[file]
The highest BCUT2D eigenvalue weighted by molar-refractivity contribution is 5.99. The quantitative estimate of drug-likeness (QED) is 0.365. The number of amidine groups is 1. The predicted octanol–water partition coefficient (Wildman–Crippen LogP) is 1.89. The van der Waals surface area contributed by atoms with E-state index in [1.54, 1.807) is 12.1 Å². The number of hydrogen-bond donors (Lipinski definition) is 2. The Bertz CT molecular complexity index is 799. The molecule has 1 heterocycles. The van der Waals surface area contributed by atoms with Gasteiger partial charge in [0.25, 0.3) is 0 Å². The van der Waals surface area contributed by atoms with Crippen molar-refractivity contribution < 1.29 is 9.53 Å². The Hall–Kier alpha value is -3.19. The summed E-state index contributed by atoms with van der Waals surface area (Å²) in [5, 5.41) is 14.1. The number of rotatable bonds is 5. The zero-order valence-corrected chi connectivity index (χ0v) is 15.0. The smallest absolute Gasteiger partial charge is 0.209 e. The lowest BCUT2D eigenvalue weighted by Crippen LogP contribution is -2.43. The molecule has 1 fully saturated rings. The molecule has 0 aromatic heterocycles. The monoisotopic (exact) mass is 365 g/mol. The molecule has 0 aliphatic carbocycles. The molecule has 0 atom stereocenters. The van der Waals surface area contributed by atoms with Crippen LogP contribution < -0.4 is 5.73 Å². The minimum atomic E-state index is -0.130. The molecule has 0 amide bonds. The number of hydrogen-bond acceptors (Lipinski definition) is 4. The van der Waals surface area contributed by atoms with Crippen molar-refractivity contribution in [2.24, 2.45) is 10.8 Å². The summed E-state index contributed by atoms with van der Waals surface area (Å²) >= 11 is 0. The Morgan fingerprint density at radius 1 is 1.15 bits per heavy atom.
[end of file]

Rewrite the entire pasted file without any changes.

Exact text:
The highest BCUT2D eigenvalue weighted by molar-refractivity contribution is 5.99. The quantitative estimate of drug-likeness (QED) is 0.365. The number of amidine groups is 1. The predicted octanol–water partition coefficient (Wildman–Crippen LogP) is 1.89. The van der Waals surface area contributed by atoms with E-state index in [1.54, 1.807) is 12.1 Å². The number of hydrogen-bond donors (Lipinski definition) is 2. The Bertz CT molecular complexity index is 799. The molecule has 1 heterocycles. The van der Waals surface area contributed by atoms with Gasteiger partial charge in [0.25, 0.3) is 0 Å². The van der Waals surface area contributed by atoms with Crippen molar-refractivity contribution < 1.29 is 9.53 Å². The Hall–Kier alpha value is -3.19. The summed E-state index contributed by atoms with van der Waals surface area (Å²) in [5, 5.41) is 14.1. The number of rotatable bonds is 5. The zero-order valence-corrected chi connectivity index (χ0v) is 15.0. The smallest absolute Gasteiger partial charge is 0.209 e. The lowest BCUT2D eigenvalue weighted by Crippen LogP contribution is -2.43. The molecule has 1 fully saturated rings. The molecule has 0 aromatic heterocycles. The monoisotopic (exact) mass is 365 g/mol. The molecule has 0 aliphatic carbocycles. The molecule has 0 atom stereocenters. The van der Waals surface area contributed by atoms with Crippen LogP contribution < -0.4 is 5.73 Å². The minimum atomic E-state index is -0.130. The molecule has 0 amide bonds. The number of hydrogen-bond acceptors (Lipinski definition) is 4. The van der Waals surface area contributed by atoms with Crippen molar-refractivity contribution in [2.24, 2.45) is 10.8 Å². The summed E-state index contributed by atoms with van der Waals surface area (Å²) >= 11 is 0. The Morgan fingerprint density at radius 1 is 1.15 bits per heavy atom.